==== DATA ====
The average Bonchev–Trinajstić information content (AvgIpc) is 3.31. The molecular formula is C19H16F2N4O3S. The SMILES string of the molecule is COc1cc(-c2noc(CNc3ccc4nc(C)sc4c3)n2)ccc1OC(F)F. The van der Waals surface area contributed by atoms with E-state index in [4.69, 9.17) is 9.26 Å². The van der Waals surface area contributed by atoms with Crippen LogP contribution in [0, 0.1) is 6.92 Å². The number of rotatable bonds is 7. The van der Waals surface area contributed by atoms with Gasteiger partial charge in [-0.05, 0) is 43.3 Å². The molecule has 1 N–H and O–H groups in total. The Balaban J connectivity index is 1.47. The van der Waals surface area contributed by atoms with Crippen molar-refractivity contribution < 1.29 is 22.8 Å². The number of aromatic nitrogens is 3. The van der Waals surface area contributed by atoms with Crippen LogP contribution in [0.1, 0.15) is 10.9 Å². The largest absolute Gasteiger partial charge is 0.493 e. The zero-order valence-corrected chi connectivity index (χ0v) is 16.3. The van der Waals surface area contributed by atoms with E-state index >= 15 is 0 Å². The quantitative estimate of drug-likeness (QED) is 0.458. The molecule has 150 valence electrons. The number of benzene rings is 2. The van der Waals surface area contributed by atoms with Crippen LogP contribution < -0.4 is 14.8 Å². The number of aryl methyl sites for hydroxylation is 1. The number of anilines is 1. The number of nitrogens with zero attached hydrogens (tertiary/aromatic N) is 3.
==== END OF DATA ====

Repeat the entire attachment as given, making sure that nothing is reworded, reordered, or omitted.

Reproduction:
The average Bonchev–Trinajstić information content (AvgIpc) is 3.31. The molecular formula is C19H16F2N4O3S. The SMILES string of the molecule is COc1cc(-c2noc(CNc3ccc4nc(C)sc4c3)n2)ccc1OC(F)F. The van der Waals surface area contributed by atoms with E-state index in [4.69, 9.17) is 9.26 Å². The van der Waals surface area contributed by atoms with Crippen LogP contribution in [0, 0.1) is 6.92 Å². The number of rotatable bonds is 7. The van der Waals surface area contributed by atoms with Gasteiger partial charge in [-0.05, 0) is 43.3 Å². The molecule has 1 N–H and O–H groups in total. The Balaban J connectivity index is 1.47. The van der Waals surface area contributed by atoms with Crippen molar-refractivity contribution < 1.29 is 22.8 Å². The number of aromatic nitrogens is 3. The van der Waals surface area contributed by atoms with Crippen LogP contribution in [0.1, 0.15) is 10.9 Å². The largest absolute Gasteiger partial charge is 0.493 e. The zero-order valence-corrected chi connectivity index (χ0v) is 16.3. The van der Waals surface area contributed by atoms with E-state index >= 15 is 0 Å². The quantitative estimate of drug-likeness (QED) is 0.458. The molecule has 150 valence electrons. The number of benzene rings is 2. The van der Waals surface area contributed by atoms with Crippen LogP contribution < -0.4 is 14.8 Å². The number of aryl methyl sites for hydroxylation is 1. The number of anilines is 1. The number of nitrogens with zero attached hydrogens (tertiary/aromatic N) is 3.